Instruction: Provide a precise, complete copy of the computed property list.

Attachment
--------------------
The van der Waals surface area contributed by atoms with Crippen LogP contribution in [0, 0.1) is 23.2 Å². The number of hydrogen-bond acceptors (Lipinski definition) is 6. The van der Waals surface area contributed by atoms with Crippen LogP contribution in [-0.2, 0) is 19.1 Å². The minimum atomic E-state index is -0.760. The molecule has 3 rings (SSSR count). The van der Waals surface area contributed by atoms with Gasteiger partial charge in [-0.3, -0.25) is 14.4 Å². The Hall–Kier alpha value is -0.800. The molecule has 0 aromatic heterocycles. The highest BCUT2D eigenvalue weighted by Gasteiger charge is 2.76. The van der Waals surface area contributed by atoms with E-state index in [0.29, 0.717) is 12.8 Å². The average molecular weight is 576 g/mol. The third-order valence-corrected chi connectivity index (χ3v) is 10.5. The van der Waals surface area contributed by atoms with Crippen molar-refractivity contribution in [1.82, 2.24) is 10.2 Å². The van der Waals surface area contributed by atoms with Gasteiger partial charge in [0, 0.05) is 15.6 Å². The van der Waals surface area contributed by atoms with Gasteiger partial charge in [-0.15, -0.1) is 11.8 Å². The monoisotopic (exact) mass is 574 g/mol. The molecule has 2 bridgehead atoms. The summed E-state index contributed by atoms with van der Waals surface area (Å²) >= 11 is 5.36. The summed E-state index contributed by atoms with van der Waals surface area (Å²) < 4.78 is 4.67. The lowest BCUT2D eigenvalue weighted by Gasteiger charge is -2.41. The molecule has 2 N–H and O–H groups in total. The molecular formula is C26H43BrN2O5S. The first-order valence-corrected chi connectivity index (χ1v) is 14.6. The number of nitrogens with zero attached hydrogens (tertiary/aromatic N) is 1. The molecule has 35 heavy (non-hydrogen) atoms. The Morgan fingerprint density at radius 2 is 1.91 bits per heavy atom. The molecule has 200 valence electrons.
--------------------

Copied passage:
The van der Waals surface area contributed by atoms with Crippen LogP contribution in [0, 0.1) is 23.2 Å². The number of hydrogen-bond acceptors (Lipinski definition) is 6. The van der Waals surface area contributed by atoms with Crippen LogP contribution in [-0.2, 0) is 19.1 Å². The minimum atomic E-state index is -0.760. The molecule has 3 rings (SSSR count). The van der Waals surface area contributed by atoms with Gasteiger partial charge in [-0.3, -0.25) is 14.4 Å². The Hall–Kier alpha value is -0.800. The molecule has 0 aromatic heterocycles. The highest BCUT2D eigenvalue weighted by Gasteiger charge is 2.76. The van der Waals surface area contributed by atoms with E-state index in [0.29, 0.717) is 12.8 Å². The average molecular weight is 576 g/mol. The third-order valence-corrected chi connectivity index (χ3v) is 10.5. The van der Waals surface area contributed by atoms with Crippen molar-refractivity contribution in [1.82, 2.24) is 10.2 Å². The van der Waals surface area contributed by atoms with Gasteiger partial charge in [0, 0.05) is 15.6 Å². The van der Waals surface area contributed by atoms with Gasteiger partial charge in [-0.15, -0.1) is 11.8 Å². The monoisotopic (exact) mass is 574 g/mol. The molecule has 2 bridgehead atoms. The summed E-state index contributed by atoms with van der Waals surface area (Å²) >= 11 is 5.36. The summed E-state index contributed by atoms with van der Waals surface area (Å²) < 4.78 is 4.67. The lowest BCUT2D eigenvalue weighted by Gasteiger charge is -2.41. The molecule has 2 N–H and O–H groups in total. The molecular formula is C26H43BrN2O5S. The first-order valence-corrected chi connectivity index (χ1v) is 14.6. The number of nitrogens with zero attached hydrogens (tertiary/aromatic N) is 1. The molecule has 35 heavy (non-hydrogen) atoms. The Morgan fingerprint density at radius 2 is 1.91 bits per heavy atom. The molecule has 200 valence electrons.